We are very excited to announce that OHW will be Dining for Women's featured project for July 2013!
Dining for Women is a dinner giving circle. Chapter members “dine in” together as a chapter once a month, each bringing a dish to share, and then pooling “dining out” dollars (what would have been spent if they had eaten at a restaurant) to send to programs empowering women worldwide. All of the donations from hundreds of chapters are then combined to support carefully selected international programs each month. Dining for Women funds grass-roots programs in education, healthcare, vocational training, micro-credit loans and economic development. The programs they support are aimed to improve the living situations for women and their families, by providing the tools they need to make changes.
One Heart World-Wide is very excited to announce that we have been chosen to be the lucky recipient of July 2013’s “dining out” dollars! This funding will be used to expand the Network of Safety in Western Nepal by funding four master trainers’ salaries and benefits for one year, training expenses and supplies for 800 trainees, and 2,000 birthing kits which include gloves, plastic sheeting, razor blade, string, soap. Our goal is to empower Female Community Health Volunteers as efficient maternal and neonatal health outreach providers for both Baglung and Dolpa districts. By strengthening the maternal and neonatal knowledge and skills of local FCHV who care for women and their newborns at the village level, we will in turn increase the access to skilled birth attendants, essential resources, and safe motherhood messages for vulnerable pregnant women, leading to better birth outcomes across our program areas.
We could not be more grateful for this opportunity. The support of Dining for Women will allow us to save many lives, one birth at a time.
Stay tuned for updates!
To learn more about Dining for Women and the project they are funding, visit www.diningforwomen.org
New Blog Post from the Maternal Health Task Force's Blog Series on Respectful Maternal Care
Cultural sensitivity training for maternal health providers
POSTED ON APRIL 23, 2013 BY SARAH BLAKE
Guest post by Arlene Samen APRN, Founder and CEO, One Heart World-Wide
The integration of modern medicine into traditional systems can be challenging. One Heart World-Wide (OHW) works with the Tarahumara populations of the Canyon in Northern Mexico. The Tarahumara are among the indigenous groups farthest removed from mainstream society, and as a result suffer from many barriers to care. Discrimination against indigenous groups in Mexico creates one such barrier. Many Tarahumara people fear that medical providers will disrespect them, violate their right to make informed medical/family planning choices, or otherwise mistreat them. Language barriers further exacerbate these issues, as many Tarahumara do not speak Spanish and many providers do not take the time to make sure indigenous patients have understood them.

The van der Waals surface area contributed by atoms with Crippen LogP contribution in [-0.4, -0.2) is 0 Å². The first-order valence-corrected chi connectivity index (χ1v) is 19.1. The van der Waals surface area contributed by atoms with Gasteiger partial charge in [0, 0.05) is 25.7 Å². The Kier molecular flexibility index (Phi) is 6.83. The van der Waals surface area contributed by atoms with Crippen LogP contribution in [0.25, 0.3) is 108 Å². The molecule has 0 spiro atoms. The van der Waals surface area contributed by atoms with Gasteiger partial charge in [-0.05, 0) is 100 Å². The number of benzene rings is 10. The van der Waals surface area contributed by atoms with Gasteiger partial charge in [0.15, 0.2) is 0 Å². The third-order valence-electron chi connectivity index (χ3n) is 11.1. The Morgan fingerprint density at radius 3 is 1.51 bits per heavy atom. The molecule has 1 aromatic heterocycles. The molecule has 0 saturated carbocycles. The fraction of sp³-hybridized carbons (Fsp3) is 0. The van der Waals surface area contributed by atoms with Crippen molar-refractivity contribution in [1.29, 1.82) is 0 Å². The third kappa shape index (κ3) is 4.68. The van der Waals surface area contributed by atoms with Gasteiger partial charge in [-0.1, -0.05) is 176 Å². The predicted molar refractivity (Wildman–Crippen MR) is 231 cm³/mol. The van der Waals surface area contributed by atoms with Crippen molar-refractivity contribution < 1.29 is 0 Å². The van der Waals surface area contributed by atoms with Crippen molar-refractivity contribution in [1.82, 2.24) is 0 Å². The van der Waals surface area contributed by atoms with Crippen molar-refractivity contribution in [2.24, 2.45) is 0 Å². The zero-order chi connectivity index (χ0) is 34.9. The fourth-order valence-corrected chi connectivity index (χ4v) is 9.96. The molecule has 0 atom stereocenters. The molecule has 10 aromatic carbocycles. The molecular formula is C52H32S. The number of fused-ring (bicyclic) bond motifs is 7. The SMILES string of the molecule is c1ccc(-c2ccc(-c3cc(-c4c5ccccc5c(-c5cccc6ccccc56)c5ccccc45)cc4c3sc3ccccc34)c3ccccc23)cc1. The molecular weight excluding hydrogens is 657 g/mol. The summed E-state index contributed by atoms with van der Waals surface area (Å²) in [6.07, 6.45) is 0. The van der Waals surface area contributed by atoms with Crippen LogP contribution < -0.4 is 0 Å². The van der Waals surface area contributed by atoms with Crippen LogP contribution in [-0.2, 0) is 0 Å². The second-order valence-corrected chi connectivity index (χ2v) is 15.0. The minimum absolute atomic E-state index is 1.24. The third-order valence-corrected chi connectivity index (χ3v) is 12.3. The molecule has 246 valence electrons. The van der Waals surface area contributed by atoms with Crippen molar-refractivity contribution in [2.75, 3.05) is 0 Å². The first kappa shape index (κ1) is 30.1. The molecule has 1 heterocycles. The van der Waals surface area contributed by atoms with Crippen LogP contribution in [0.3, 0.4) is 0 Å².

Many Tarahumara women feel that providers make little effort to understand their practices or beliefs, and often act with an air of superiority by telling women that there is no place for their use of traditional parteras (midwives). They often leave the clinics feeling patronized and without an understanding of the care or advice they have received. This is due to the complicated medical language that the providers use, which even a well-educated, native Spanish speaker might have trouble with.
These circumstances, coupled with the difficult travel and long distances that many women face in order to reach a clinic, lead to almost 90% of Tarahumara women delivering without a skilled birth attendant. This in turn results in dismal maternal and neonatal survival outcomes.
OHW is seeking to improve this situation through our Network of Safety model. The Network of Safety is an intervention aimed simultaneously at several levels, from the mothers to the referral hospital. Providers are trained, health facilities are upgraded and outreach programs on safe motherhood target community members.